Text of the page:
The v-f profile for each operation is influenced by the historical execution statistics for that operation. For example if the operation has an average execution time or cycle count that has a low standard deviation, in other words there is not much variation, then the initial v-f level can be set low such that the average execution time will be reached at this low v-f near the hard deadline. The v-f level can then be raised significantly in order to ensure the operation finishes before its hard deadline for those executions when the operation requires more than its average number of cycle counts. For operations having a high standard deviation, that is there is a lot of variation in the execution times, then the v-f level will initially be higher in order to ensure-that the operation finishes before its hard deadline for all execution situations. FIG. 5 b shows the cycle period vs. cycle number for three standard deviation values, for an average execution cycle count of 500 and a standard deviation that varies between 30 and 10000. Ultimately the calculation is based on cycle count but a conversion can be made from execution time to cycle count and similarly a conversion could also be made with higher level metrics such as average and deviation of the number of iterations of a turbo decoder which could be mapped to the equivalent cycle count statistics.

The dynamic scheduler 13 can be arranged to retrieve the v-f profiles from the appropriate operation's control block 16 for each operation or task it writes to the process timetables 11 and 14 as indicated in FIG. 2. Alternatively the dynamic scheduler 13, may retrieve parameters such as the operation's worst count, average count, deadline and from these derive a voltage frequency profile as indicated in FIG. 3.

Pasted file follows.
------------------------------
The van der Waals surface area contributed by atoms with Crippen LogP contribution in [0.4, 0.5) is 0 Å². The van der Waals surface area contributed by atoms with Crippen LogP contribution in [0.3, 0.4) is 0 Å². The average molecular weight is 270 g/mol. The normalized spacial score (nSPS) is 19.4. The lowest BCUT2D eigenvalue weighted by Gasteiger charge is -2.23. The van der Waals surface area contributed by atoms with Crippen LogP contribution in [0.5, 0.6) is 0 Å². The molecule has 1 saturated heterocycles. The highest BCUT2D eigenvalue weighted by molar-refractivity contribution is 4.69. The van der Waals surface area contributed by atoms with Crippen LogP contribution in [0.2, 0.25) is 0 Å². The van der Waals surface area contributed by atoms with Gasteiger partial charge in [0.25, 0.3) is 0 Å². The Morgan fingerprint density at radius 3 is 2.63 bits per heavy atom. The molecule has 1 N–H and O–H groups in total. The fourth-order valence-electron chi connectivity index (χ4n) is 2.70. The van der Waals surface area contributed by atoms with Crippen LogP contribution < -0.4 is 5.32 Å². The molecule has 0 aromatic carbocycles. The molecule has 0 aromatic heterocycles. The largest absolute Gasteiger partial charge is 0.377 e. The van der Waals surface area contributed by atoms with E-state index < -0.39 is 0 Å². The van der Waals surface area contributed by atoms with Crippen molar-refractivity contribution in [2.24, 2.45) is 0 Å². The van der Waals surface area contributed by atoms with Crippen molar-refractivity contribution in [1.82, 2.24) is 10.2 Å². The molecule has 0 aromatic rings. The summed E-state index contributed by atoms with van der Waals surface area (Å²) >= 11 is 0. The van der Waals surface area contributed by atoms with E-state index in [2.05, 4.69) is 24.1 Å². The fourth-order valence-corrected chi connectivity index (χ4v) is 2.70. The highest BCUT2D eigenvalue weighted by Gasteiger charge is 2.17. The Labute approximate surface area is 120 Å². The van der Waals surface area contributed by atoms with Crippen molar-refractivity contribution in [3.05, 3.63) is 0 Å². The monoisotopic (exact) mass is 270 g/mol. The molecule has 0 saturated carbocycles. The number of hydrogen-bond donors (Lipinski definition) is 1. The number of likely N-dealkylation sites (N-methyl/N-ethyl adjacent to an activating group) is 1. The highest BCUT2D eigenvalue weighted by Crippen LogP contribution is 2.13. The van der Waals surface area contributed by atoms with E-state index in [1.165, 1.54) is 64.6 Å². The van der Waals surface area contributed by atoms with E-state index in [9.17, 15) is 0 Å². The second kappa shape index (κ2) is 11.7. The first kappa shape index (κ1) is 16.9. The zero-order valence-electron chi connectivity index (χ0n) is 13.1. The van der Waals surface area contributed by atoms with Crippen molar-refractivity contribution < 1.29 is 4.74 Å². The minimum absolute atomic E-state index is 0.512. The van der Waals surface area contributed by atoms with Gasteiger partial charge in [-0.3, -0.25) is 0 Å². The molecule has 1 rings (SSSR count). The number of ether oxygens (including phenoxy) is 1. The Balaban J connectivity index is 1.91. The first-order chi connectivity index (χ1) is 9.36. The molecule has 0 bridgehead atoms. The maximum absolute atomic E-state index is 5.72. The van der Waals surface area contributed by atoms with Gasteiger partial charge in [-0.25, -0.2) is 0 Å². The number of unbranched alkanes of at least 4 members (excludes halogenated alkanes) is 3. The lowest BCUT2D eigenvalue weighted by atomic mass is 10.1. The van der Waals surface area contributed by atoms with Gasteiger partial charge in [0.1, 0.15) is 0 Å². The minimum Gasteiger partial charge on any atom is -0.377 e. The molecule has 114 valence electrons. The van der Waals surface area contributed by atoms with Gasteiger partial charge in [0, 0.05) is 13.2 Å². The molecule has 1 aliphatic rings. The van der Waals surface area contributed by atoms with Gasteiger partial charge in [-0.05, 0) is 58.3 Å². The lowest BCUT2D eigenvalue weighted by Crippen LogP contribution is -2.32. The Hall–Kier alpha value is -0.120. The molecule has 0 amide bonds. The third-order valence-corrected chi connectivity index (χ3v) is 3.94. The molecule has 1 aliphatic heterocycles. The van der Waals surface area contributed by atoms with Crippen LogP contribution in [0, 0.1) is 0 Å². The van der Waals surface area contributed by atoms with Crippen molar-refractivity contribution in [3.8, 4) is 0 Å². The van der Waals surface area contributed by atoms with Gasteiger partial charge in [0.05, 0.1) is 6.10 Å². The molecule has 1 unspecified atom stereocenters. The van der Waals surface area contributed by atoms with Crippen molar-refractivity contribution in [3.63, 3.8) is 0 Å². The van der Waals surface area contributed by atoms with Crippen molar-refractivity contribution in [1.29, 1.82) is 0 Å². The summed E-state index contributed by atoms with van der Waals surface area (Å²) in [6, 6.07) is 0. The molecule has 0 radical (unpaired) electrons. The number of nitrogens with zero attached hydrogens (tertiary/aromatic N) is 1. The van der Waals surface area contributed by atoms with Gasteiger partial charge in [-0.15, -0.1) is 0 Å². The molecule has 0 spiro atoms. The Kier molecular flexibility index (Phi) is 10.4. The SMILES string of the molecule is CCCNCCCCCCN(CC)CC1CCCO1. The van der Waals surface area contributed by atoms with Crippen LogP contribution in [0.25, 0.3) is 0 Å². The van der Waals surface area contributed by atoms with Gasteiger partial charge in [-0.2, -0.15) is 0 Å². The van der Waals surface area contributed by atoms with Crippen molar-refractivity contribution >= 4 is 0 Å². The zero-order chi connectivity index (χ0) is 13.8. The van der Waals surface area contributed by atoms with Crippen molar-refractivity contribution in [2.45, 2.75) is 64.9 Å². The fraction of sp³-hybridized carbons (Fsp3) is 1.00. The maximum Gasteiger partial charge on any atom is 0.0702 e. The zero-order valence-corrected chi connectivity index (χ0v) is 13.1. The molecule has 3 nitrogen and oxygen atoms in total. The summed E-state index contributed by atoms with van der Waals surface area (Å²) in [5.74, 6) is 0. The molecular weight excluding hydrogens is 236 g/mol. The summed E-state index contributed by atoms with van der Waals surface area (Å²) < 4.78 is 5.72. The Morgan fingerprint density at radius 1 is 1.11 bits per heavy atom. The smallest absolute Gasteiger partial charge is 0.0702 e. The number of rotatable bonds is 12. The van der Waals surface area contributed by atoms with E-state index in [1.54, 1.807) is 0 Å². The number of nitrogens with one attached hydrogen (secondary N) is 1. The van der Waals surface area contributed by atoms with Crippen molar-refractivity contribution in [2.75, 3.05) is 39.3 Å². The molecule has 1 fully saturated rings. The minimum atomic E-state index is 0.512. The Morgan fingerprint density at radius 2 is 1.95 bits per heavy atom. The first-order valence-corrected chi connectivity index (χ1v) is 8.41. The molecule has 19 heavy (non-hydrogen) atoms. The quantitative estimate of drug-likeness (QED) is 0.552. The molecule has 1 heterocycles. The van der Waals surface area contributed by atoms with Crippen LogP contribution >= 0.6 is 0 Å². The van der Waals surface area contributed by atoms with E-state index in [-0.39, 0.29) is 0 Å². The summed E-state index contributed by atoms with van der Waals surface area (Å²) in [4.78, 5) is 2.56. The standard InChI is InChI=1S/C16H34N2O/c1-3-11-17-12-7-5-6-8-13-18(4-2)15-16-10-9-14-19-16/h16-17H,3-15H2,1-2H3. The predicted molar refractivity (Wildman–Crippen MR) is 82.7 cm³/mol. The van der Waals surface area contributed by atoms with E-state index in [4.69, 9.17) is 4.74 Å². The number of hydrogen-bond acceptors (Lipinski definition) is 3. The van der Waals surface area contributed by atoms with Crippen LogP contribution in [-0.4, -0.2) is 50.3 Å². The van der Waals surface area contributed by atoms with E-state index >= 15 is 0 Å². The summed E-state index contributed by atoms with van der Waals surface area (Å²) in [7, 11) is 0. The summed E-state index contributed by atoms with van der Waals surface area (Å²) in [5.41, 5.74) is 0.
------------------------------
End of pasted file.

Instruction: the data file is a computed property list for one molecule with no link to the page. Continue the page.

The operations will be scheduled as before referring to FIG. 4, that is the operation execution time will be the same, however additional v-f controls will be added to the process timetable in order that the resource R performing the operation will operate according to the v-f profile during execution of the operation. Thus the overall execution time of the operation is unaffected, however its v-f levels will vary according to the determined v-f profile.

Each of the resources R has its own supply voltage and clock frequency, and the controller sets the voltage-frequency for each module. Because each module R can operate off a separate clock the interface to the data plane will be asynchronous, and in addition it must also buffer the different operating voltages.

The resources R are usually specialized data processing blocks with limited control code, that is they receive data, process it and then pass it on. The controller 1 determines how and when each resource operates. All data transfer between resources goes via the data plane. All control messages and measurement reports go via the control plane. The data plane is also regarded as a resource and so its characteristics can also be controlled via the data bus controller. For example its v-f may be adjusted when interacting with a particular resource R.